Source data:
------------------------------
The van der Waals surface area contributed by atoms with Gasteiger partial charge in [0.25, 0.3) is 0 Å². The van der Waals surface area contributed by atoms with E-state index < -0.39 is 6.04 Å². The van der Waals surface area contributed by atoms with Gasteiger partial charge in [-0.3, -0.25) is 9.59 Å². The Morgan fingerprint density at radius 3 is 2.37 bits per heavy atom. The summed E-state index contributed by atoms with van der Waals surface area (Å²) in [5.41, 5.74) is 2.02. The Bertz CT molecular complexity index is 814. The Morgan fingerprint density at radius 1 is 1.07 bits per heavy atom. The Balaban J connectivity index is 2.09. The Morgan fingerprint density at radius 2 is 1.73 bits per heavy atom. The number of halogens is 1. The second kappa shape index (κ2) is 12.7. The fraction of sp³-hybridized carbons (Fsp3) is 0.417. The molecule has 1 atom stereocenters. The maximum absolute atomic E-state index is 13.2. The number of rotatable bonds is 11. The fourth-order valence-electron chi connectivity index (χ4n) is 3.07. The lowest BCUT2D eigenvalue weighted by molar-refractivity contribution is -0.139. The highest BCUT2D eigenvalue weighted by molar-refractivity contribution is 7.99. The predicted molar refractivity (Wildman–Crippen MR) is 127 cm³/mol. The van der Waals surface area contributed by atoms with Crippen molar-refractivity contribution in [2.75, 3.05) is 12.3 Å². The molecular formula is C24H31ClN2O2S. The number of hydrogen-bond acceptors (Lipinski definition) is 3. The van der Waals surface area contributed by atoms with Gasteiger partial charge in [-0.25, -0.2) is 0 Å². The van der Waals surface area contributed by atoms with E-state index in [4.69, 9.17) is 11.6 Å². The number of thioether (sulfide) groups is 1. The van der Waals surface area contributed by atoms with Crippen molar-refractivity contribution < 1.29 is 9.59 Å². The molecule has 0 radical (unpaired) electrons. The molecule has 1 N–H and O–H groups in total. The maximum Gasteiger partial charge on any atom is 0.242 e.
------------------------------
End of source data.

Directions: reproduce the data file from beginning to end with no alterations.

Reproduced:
The van der Waals surface area contributed by atoms with Gasteiger partial charge in [0.25, 0.3) is 0 Å². The van der Waals surface area contributed by atoms with E-state index < -0.39 is 6.04 Å². The van der Waals surface area contributed by atoms with Gasteiger partial charge in [-0.3, -0.25) is 9.59 Å². The Morgan fingerprint density at radius 3 is 2.37 bits per heavy atom. The summed E-state index contributed by atoms with van der Waals surface area (Å²) in [5.41, 5.74) is 2.02. The Bertz CT molecular complexity index is 814. The Morgan fingerprint density at radius 1 is 1.07 bits per heavy atom. The Balaban J connectivity index is 2.09. The Morgan fingerprint density at radius 2 is 1.73 bits per heavy atom. The number of halogens is 1. The second kappa shape index (κ2) is 12.7. The fraction of sp³-hybridized carbons (Fsp3) is 0.417. The molecule has 1 atom stereocenters. The maximum absolute atomic E-state index is 13.2. The number of rotatable bonds is 11. The fourth-order valence-electron chi connectivity index (χ4n) is 3.07. The lowest BCUT2D eigenvalue weighted by molar-refractivity contribution is -0.139. The highest BCUT2D eigenvalue weighted by molar-refractivity contribution is 7.99. The predicted molar refractivity (Wildman–Crippen MR) is 127 cm³/mol. The van der Waals surface area contributed by atoms with Crippen molar-refractivity contribution in [2.75, 3.05) is 12.3 Å². The molecular formula is C24H31ClN2O2S. The number of hydrogen-bond acceptors (Lipinski definition) is 3. The van der Waals surface area contributed by atoms with Gasteiger partial charge in [-0.25, -0.2) is 0 Å². The van der Waals surface area contributed by atoms with E-state index in [4.69, 9.17) is 11.6 Å². The number of thioether (sulfide) groups is 1. The van der Waals surface area contributed by atoms with Crippen molar-refractivity contribution < 1.29 is 9.59 Å². The molecule has 0 radical (unpaired) electrons. The molecule has 1 N–H and O–H groups in total. The maximum Gasteiger partial charge on any atom is 0.242 e.